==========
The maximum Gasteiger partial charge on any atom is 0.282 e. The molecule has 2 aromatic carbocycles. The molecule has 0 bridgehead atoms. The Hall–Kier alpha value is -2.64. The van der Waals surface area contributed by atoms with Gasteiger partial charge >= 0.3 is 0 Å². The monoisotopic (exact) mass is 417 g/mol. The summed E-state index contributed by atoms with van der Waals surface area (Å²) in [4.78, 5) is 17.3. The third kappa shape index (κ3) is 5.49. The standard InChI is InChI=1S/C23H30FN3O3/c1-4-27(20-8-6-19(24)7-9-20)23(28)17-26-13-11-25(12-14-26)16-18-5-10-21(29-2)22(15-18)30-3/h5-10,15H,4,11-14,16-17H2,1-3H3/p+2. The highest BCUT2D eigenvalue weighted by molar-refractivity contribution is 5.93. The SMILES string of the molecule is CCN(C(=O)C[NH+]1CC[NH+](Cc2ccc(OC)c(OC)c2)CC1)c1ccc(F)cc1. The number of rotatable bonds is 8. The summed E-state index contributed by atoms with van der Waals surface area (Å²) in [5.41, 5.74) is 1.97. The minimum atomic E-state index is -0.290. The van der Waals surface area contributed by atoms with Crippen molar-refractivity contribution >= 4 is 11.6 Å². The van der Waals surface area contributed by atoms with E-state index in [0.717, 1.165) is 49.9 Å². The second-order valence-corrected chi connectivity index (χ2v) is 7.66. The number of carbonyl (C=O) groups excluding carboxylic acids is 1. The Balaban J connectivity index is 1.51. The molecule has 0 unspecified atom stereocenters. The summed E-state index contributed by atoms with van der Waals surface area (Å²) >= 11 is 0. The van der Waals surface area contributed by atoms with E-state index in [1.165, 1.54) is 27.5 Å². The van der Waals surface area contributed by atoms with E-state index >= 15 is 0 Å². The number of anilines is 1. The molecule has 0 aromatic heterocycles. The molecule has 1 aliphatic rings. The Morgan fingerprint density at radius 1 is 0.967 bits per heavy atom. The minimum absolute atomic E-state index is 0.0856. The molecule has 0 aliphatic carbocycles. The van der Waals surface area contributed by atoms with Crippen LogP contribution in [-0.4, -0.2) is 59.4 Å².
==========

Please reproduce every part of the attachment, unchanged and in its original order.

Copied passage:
The maximum Gasteiger partial charge on any atom is 0.282 e. The molecule has 2 aromatic carbocycles. The molecule has 0 bridgehead atoms. The Hall–Kier alpha value is -2.64. The van der Waals surface area contributed by atoms with Gasteiger partial charge >= 0.3 is 0 Å². The monoisotopic (exact) mass is 417 g/mol. The summed E-state index contributed by atoms with van der Waals surface area (Å²) in [4.78, 5) is 17.3. The third kappa shape index (κ3) is 5.49. The standard InChI is InChI=1S/C23H30FN3O3/c1-4-27(20-8-6-19(24)7-9-20)23(28)17-26-13-11-25(12-14-26)16-18-5-10-21(29-2)22(15-18)30-3/h5-10,15H,4,11-14,16-17H2,1-3H3/p+2. The highest BCUT2D eigenvalue weighted by molar-refractivity contribution is 5.93. The SMILES string of the molecule is CCN(C(=O)C[NH+]1CC[NH+](Cc2ccc(OC)c(OC)c2)CC1)c1ccc(F)cc1. The number of rotatable bonds is 8. The summed E-state index contributed by atoms with van der Waals surface area (Å²) in [5.41, 5.74) is 1.97. The minimum atomic E-state index is -0.290. The van der Waals surface area contributed by atoms with Crippen molar-refractivity contribution >= 4 is 11.6 Å². The van der Waals surface area contributed by atoms with E-state index in [0.717, 1.165) is 49.9 Å². The second-order valence-corrected chi connectivity index (χ2v) is 7.66. The number of carbonyl (C=O) groups excluding carboxylic acids is 1. The Balaban J connectivity index is 1.51. The molecule has 0 unspecified atom stereocenters. The summed E-state index contributed by atoms with van der Waals surface area (Å²) >= 11 is 0. The van der Waals surface area contributed by atoms with E-state index in [1.165, 1.54) is 27.5 Å². The van der Waals surface area contributed by atoms with E-state index >= 15 is 0 Å². The number of anilines is 1. The molecule has 0 aromatic heterocycles. The molecule has 1 aliphatic rings. The Morgan fingerprint density at radius 1 is 0.967 bits per heavy atom. The minimum absolute atomic E-state index is 0.0856. The molecule has 0 aliphatic carbocycles. The van der Waals surface area contributed by atoms with Crippen LogP contribution in [-0.4, -0.2) is 59.4 Å².